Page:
35 Ernst Käsemann, Commentary on Romans (Grand Rapids: Eerdmans, 1980), 47-48; Hays, Moral Vision of the New Testament, 385-86.

36 Douglas Moo, The Epistle to the Romans, New International Commentary on the New Testament (Grand Rapids: Eerdmans, 1996), 99-103; Gagnon, The Bible and Homosexual Practice, 246-70.
37 E.g., Boswell, Christianity, Social Tolerance, and Homosexuality, 109-13.
38 Wold, Out of Order, 180-86; Gagnon, The Bible and Homosexual Practice, 254-70; Hays, Moral Vision of the New Testament, 387.

39 Hays, Moral Vision of the New Testament, 386, 404-405.
40 Gagnon, The Bible and Homosexual Practice, insists throughout that the basis of this claim is not only the impossibility of procreation but also the complementarity of male and female anatomy (i.e., genitalia). Joseph Fitzmyer, Romans, Anchor Bible (New York: Doubleday, 1993), 286, also mentions the argument from anatomy. But in spite of the fact that the argument from anatomy has intuitive merit, neither Gagnon nor Fitzmyer offers any specific proof from ancient sources of the argument from anatomy; and I am aware of no references to the argument from anatomy in the primary sources from the Greco-Roman world. Therefore, the claim that homosexuality is contrary to nature seems (at least according to extant sources) to have been entirely an inference from procreation.

41 As do Philo and Josephus. See Gagnon, The Bible and Homosexual Practice, 270-73; Hays, Moral Vision of the New Testament, 404-405.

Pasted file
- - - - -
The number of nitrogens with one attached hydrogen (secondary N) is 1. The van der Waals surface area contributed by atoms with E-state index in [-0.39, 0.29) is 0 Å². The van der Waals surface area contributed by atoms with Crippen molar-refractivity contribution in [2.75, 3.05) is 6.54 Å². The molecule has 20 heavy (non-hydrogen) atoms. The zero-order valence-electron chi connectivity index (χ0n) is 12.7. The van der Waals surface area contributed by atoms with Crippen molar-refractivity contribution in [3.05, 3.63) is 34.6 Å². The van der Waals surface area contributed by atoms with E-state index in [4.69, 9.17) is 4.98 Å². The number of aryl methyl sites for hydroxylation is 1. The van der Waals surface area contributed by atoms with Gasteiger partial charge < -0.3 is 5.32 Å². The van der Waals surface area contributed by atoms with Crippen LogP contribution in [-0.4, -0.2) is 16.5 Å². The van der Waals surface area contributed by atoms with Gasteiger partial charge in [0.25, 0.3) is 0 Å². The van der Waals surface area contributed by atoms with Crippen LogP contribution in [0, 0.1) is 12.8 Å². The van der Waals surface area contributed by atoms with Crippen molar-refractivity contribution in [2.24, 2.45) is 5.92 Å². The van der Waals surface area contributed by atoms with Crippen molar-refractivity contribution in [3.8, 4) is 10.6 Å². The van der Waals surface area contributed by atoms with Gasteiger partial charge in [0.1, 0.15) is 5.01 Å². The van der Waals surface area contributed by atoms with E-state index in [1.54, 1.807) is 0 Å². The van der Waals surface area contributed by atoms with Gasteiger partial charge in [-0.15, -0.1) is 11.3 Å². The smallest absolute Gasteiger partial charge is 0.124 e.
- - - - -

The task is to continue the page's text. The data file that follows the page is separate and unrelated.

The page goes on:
42 See especially Scroggs, The New Testament and Homosexuality.

43 The structure of 1 Corinthians is rather straightforward. In 1 Corinthians 1:10-6:20 Paul responds to matters that were reported to him (1:11, 5:1; although two different Greek words for “report” are employed, the meaning of these words is the same, and thus the NRSV is justified in rendering them with the same English word), and in 7:10- 16:9 Paul responds to questions the Corinthians posed to him apparently in an earlier letter (7:1; 8:1; 12:1; 16:1). So also Gordon D. Fee, The First Epistle to the Corinthians, New International Commentary on the New Testament (Grand Rapids: Eerdmans, 1987), 21-3. Although this understanding of the structure of 1 Corinthians may suggest that the book contains a series of random and materially unrelated discussions, this epistle is actually characterized by profound theological unity and development. See esp. Margaret M. Mitchell, Paul and the Rhetoric of Reconciliation: An Exegetical Investigation of the Language and Composition of 1 Corinthians (Louisville: Westminster/John Knox, 1991).